The organizer of a petition to improve Barnhartvale Road safety is pleased with new signage planned to be placed in the area, but remains disheartened over the length of time it will take to see improved infrastructure for cyclists and pedestrians.
Former Barnhartvale resident Margaret Langevin was part of a group that met with the city this week, after launching a Change.org petition calling for cycling, pedestrian and driver safety improvements to Barnhartvale Road.
The petition has garnered nearly 4,000 online signatures. The city told Langevin this week Barnhartvale Road is challenging and costly to install bike lanes, due to the topography and need to purchase private land, as the city does not own easements.
In addition, Langevin said the city identified the road as more dangerous, with trucks en route to the dump. She said in the short-term, a route is planned from Grand Boulevard in Orchards Walk to Todd Road, through Pineridge Golf Course.
Pineridge Golf Course is an 18-hole course on the east side of the city wedged between Dallas and Valleyview.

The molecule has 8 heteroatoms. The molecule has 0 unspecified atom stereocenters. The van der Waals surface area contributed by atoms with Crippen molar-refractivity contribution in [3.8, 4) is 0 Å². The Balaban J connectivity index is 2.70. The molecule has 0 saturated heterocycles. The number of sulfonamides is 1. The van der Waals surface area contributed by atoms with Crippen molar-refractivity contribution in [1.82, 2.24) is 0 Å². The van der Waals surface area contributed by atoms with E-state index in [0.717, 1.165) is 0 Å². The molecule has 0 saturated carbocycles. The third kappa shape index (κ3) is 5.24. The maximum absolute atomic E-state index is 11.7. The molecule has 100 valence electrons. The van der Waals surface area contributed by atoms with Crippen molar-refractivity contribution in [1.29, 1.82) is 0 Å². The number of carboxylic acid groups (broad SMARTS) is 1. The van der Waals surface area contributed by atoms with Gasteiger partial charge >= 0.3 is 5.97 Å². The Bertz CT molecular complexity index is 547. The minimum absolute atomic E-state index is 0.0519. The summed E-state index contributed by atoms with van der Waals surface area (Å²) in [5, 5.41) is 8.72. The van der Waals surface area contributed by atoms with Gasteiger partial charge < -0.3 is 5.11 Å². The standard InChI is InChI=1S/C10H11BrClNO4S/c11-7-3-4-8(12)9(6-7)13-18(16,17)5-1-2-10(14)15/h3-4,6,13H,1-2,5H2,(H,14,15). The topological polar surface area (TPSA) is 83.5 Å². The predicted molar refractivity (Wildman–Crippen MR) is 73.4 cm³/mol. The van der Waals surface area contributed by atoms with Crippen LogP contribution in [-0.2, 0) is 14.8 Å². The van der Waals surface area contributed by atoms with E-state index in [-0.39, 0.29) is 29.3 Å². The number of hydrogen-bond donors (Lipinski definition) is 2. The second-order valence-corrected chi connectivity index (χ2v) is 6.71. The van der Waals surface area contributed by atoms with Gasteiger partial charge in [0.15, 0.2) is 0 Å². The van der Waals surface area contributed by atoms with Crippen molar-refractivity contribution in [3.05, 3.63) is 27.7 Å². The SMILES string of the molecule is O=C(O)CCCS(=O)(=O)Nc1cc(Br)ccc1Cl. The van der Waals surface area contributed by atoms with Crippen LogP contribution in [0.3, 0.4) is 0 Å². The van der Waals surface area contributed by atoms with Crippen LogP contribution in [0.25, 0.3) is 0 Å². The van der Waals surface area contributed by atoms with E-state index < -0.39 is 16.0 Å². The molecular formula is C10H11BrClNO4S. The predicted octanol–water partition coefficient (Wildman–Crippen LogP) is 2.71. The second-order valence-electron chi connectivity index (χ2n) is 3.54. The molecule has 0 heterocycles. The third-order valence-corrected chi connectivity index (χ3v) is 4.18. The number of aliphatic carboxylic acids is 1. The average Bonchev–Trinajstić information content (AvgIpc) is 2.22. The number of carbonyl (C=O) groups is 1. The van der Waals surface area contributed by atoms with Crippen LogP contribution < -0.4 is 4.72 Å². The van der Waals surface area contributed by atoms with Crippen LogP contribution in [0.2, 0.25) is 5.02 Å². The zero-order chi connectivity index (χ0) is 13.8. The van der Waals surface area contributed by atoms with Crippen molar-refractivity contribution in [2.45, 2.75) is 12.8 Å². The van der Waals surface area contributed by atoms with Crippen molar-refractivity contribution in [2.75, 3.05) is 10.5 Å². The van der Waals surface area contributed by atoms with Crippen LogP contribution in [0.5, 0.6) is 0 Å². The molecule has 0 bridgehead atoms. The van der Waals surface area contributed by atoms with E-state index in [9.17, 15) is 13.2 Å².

The space between the two neighbourhoods continues to infill, courtesty growth of Orchards Walk. KTW has reached out to Pineridge Golf Course for comment, but has not heard back.
Meanwhile, Langevin said that for all those reasons, she understands why Todd Road has been identified in the city’s Transportation Master Plan as the future cycling route.
What she still doesn’t understand, however, is why Todd Road will not see improvements for many more years.
“My feeling is we can’t wait 15 more years for Barnhartvale to have good access [for cyclists and pedestrians],” Langevin told KTW.
“That’s the next generation of kids. This generation of kids will not get that. We have to wait another generation. They [the city] weren’t against it, but I feel that’s still going to be a big push to try and change anything there.”
The city has agreed to place signage along Barnhartvale Road to improve safety, after it completes a repaving project in the area that began this week — a positive step, according to Langevin.
Another positive step that came out of the meeting, Langevin said, is inclusion of cyclists voices at city hall. Future projects will have more input from users, she said.
“They’re very open to us being part of that conversation, which is huge,” Langevin said.
“Because we’ve never been. They always build and then, you know. They’re also open to us working with them to do an education campaign because it became very clear in this meeting how many people, we all get told to get off the road. We get driven off the road by trucks that try to push you off the road. People had instances of being side-swiped by mirrors. We don’t feel like there’s a cycling culture. They don’t know the rules.”